The Hunger Coalition works to make Thanksgiving special for food insecure families
At the Bloom Community Food Center, volunteers have spent the past week baking close to 500 pies for families in need
BELLEVUE, Idaho (KMVT/KSVT) — The Blaine County Hunger Coalition has been helping people who are struggling with food insecurity since 2003, and have seen more people the past two years than ever before.
Ahead of Thanksgiving, they are adding a few extra touches to make the holiday season a little brighter.
Pies have been a part of a traditional Thanksgiving meal since 1796. In Bellevue, at the Bloom Community Food Center, volunteers have spent the past week baking close to 500 pies for families in need.
“We really like this fun addition to the Thanksgiving basket because it’s already made, participants don’t need an oven in order to make it, it’s a nice homemade community touch to the Thanksgiving baskets,” said Sloan Storey with the Hunger Coalition.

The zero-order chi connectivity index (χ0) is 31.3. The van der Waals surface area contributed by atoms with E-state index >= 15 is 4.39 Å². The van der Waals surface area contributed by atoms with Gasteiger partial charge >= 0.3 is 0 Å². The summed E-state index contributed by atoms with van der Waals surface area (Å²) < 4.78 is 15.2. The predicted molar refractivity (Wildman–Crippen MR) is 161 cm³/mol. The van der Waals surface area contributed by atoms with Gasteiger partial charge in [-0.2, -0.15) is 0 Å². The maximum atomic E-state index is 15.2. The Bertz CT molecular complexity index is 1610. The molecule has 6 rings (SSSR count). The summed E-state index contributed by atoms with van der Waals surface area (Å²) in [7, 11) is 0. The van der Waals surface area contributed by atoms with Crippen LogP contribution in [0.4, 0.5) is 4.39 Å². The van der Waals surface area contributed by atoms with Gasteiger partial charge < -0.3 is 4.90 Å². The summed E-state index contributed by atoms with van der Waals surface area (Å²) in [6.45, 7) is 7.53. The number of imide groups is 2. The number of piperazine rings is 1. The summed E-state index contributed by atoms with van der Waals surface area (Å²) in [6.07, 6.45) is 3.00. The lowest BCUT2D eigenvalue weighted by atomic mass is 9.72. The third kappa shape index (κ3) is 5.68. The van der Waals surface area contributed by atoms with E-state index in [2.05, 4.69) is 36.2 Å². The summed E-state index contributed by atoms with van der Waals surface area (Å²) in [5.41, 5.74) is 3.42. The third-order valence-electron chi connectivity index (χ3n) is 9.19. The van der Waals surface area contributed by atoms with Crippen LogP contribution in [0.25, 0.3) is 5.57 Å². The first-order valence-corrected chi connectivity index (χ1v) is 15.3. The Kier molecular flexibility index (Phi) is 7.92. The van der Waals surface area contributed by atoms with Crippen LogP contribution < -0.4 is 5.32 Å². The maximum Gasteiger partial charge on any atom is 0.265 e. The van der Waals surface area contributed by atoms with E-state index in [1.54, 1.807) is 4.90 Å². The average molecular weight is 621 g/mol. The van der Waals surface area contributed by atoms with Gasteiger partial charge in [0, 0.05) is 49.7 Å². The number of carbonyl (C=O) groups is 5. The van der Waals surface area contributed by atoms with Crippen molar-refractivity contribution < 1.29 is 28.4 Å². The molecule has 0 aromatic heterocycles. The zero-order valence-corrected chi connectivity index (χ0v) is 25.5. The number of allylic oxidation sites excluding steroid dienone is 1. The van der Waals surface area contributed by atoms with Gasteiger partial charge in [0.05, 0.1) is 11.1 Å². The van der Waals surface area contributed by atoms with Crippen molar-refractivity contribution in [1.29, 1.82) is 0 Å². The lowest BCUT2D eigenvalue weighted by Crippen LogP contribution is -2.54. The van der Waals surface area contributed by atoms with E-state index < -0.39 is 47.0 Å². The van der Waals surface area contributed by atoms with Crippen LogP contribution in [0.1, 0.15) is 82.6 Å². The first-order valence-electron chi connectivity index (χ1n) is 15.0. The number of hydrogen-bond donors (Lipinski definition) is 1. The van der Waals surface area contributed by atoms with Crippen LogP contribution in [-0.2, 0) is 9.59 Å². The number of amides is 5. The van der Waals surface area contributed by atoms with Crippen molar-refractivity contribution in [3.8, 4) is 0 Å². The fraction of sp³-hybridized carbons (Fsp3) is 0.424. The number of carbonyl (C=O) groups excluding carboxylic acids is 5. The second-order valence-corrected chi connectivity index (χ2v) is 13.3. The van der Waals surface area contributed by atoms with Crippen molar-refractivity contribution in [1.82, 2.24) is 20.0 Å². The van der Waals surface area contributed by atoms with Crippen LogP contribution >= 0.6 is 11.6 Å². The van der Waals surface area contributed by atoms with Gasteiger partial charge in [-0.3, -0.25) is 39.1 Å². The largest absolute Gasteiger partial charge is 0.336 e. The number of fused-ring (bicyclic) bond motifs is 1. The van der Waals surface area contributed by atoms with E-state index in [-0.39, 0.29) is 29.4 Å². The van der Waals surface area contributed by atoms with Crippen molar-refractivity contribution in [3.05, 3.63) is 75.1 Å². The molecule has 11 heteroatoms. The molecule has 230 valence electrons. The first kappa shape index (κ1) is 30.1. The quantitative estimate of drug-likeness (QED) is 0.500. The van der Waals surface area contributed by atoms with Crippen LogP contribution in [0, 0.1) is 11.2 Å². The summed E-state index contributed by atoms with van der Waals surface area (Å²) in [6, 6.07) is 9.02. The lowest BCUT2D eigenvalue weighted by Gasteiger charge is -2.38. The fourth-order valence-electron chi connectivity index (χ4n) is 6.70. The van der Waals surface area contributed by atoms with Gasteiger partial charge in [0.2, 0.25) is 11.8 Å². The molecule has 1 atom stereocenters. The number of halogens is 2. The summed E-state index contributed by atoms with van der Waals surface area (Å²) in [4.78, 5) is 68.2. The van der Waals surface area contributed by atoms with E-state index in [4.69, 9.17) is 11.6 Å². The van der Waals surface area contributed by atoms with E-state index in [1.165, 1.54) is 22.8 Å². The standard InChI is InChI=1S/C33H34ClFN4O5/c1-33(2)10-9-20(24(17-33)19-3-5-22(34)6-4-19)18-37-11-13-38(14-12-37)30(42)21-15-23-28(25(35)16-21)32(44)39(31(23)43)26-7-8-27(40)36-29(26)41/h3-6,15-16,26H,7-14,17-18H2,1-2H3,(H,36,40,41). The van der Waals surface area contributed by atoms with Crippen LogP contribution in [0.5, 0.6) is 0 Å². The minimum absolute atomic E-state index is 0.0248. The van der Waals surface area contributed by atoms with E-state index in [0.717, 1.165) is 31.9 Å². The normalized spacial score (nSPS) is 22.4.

At their new center, they are able to welcome volunteers to their community kitchen to learn how to bake pumpkin pies.
“We’re really excited about this whole space, especially the kitchen (and) all the opportunities that come with it for connection. It’s been really fun having people in here baking pies, cause we’ve had professional bakers right next to people who have never baked in their entire life,” said Storey.
One volunteer says she has enjoyed her time volunteering and knows it will have an impact on lots of families.
“It’s a lot of fun, just community,” said Amanda Moulton, a volunteer. “I like to spend time cooking and talking to people and helping all at the same time so it’s fun.”
The Hunger Coalition has been helping more families than ever before since the pandemic began, and are hopeful the simple gesture of a holiday pie will brighten the holiday season.
“What we’ve always kind of said is there are so many in our community who are one crisis away from needing assistance, especially food assistance, and what we saw with the pandemic was that crisis hitting a quarter of our community and a third of our community all at once,” said Storey.
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